The Pinewood Studios is another UK-based studio with a long filmmaking history. Pinewood is considered to the home of James Bond considering that most of them were filmed there and they named their largest sound stage, which is one of the largest in the world, the Albert R. Broccoli’s 007 Stage, after the producer who was so important to this film series.
On May 16, 2014 production started here for The Force Awakens.
Just like Elstree and Shepperton it is not possible to get a tour of the studios.
Hever Castle was build in the 13th century and was the seat of the Boleyn family from 1462 to 1539. The second queen consort (wife) of King Henry VIII of England, Anne Boleyn grew up in this castle. In 1903 the American millionaire William Waldorf Astor, from the Astor family who is well-known for the Waldorf-Astoria hotel, owned the castle as his private residence and added the Italian style garden to display his collection of statuary and ornaments. The castle and grounds became a tourist attraction in the 21st century.
A very short, and ultimately deleted, scene for The Phantom Menace was filmed in the Italian Garden: the arrival of Qui-Gon Jinn, Obi-Wan Kenobi, and Jar Jar Binks in Theed. They climb out of their bongo sub only to find the current dragging them towards a waterfall. With help of a tow cable they manage to make it to land where they pass by a fountain. This scene can be seen on the DVD.
The Whippendell Woods are seen in The Phantom Menace as the woods where the Jedi first meet Jar Jar Binks, where the Gungans’ secret place was and later in the movie when the heroes are plotting to take back the Palace. These locations can be a bit tricky to find so it may be advisable to bring some sort of GPS tracking device with you, as well as the above map and good reference shots of the trees. Here are some good reference photos; this excellent YouTube video below was made by Colin Kenworthy, who allowed me to share his work here.
Location 1 – GPS coordinates: 51°40’24.04″N, 0°26’26.62″W
Right across the street from the Grove Mill Lane parking lot you will find the area in which queen Amidala plots the attack on the Trade Federation to get her planet back. This one should not be that difficult to find if you line up the reference shots.
Location 2 – GPS coordinates 51°40’16.69″N, 0°26’35.56″W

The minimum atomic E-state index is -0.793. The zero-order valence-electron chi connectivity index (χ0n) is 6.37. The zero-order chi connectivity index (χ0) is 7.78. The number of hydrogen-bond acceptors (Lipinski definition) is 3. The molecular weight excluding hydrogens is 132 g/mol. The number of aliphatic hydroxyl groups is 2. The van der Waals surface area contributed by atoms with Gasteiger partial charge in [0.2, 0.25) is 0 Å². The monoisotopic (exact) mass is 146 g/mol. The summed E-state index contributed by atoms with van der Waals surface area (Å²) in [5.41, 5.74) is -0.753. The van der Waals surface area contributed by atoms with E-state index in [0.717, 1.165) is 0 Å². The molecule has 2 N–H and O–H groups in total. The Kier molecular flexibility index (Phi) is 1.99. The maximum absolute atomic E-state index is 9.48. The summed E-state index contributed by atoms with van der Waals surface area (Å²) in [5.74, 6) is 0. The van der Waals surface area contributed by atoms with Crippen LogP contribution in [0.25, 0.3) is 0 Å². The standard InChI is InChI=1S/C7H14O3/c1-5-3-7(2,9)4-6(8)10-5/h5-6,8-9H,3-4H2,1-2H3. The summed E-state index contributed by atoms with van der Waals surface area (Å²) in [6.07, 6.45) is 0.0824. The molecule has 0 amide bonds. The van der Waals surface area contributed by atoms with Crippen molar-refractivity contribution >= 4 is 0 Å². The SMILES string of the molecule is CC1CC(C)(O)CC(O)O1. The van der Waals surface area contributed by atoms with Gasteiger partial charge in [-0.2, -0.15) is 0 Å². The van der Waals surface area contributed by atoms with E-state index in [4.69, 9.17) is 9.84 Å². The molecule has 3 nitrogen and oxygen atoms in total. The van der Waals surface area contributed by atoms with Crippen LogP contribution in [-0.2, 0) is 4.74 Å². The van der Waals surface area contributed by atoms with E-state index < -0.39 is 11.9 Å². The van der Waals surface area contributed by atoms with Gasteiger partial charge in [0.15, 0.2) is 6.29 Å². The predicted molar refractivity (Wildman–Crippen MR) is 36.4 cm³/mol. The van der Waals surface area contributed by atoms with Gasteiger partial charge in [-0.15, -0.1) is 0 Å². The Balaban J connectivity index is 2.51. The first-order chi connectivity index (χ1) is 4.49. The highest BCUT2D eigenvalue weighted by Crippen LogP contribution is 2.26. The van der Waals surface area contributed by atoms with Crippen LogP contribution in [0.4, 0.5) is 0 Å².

Not that far into the park from the parking lot, you will find the area in which the STAP attacks the Jedi and where they meet Jar Jar for the first time. The STAP crashes trough a gully and some of the trees can be identified by their knots and markings.
Location 3 – GPS coordinates 51°40’16.49″N, 0°26’35.65″W
The gully/hollow where the STAP crashes into also identifies the location for the Gungan Sacred Place. Captain Tarpals can be seen striding past a knotted tree in the movie, which makes an easy identifying point to look for.
Location 4 – GPS coordinates 51°40’15.76″N, 0°26’36.97″W
And a little further into the park is the location where we can see Obi-Wan and Qui-Gon walking away. The identifying marker for this scene is a distinctive ‘kinked’ tree trunk.
Location 5 – GPS coordinates 51°40’6.81″N, 0°26’49.80″W
This last location will be the hardest to spot when you travel here. Around here the Jedi and their Gungan companion arrive at the shore of the lake that they then dive into to reach Otoh Gunga. However, the water is CGI and the trees are less distinct from the other locations.
What else to do in the UK?
With a rich history of filmmaking, the country is filled with many amazing shooting locations that you can visit, so it will be impossible to list everything here. But some noteworthy ones are:
Indiana Jones: The Royal Masonic School For Girls, Rickmansworth, was used in Raiders of the Lost Ark and The Last Crusade to depict the school Indiana Jones teaches. London’s Royal Horticultural Hall was used to portray Club Obi-Wan in The Temple of Doom. The Tilbury Docks in Essex were used for a portion of the Venice boat chase from The Last Crusade. Stowe School, Buckingham was the place where the Berlin book burning scene took place.
The popular, and British, TV series Doctor Who has been filmed in many locations around the UK including the Forest of Dean (also seen in Harry Potter and the Deathly Hallows), Bristol and around Cardiff, which is also where the main production is based. Cardiff Bay & Roald Dahl Plass has been made famous for being the location of the Torchwood headquarters.
London – When in London to visit the Star Wars shooting locations, make sure to visit: The Tower and Tower Bridge, Big Ben and the Houses of Parliament, the British Museum, Buckingham Palace, the London Eye, St Paul’s Cathedral, the Shard, Piccadilly Circus, Westminster Abbey, and Trafalgar Square.
Oxford – Well-known for its University, must-see places include: Bodleian Library, Hertford Bridge and of course the University of Oxford.
Other important cities worth a visit include: Manchester, Liverpool, Bristol, Glasgow, Edinburgh
Shakespeare enthusiasts should visit Stratford-upon-Avon, where there is a square with the master surrounded by statues of his famous creations, as well as the birthplace and other buildings important to his life.
And of course there is Sherwood Forest for the Robin Hood enthusiasts among us.
Join us next time for a trip to America, where we meet the Ewoks on Endor and battle on the Naboo Great Grass Plains!
Map courtesy of Wikimedia Commons, adapted by Stefan Pfister.
Special thanks go out to Colin Kenworthy for his images and video!
London’s Tower Bridge image courtesy from Wikimedia Commons
Sander de Lange (Exar Xan) from the Netherlands worked on the Rogues Gallery feature in Star Wars Insider and has written the backstory for Niai Fieso through “What’s the Story?”. He is an editor for TeeKay-421, the Belgian Star Wars Fanclub, and an administrator for the Star Wars Sourcebooks page on Facebook. Being born in Deventer, a city used to shoot the world-famous movie A Bridge Too Far, he always had a passion for shooting locations and tourism, in which he hopes to find a job.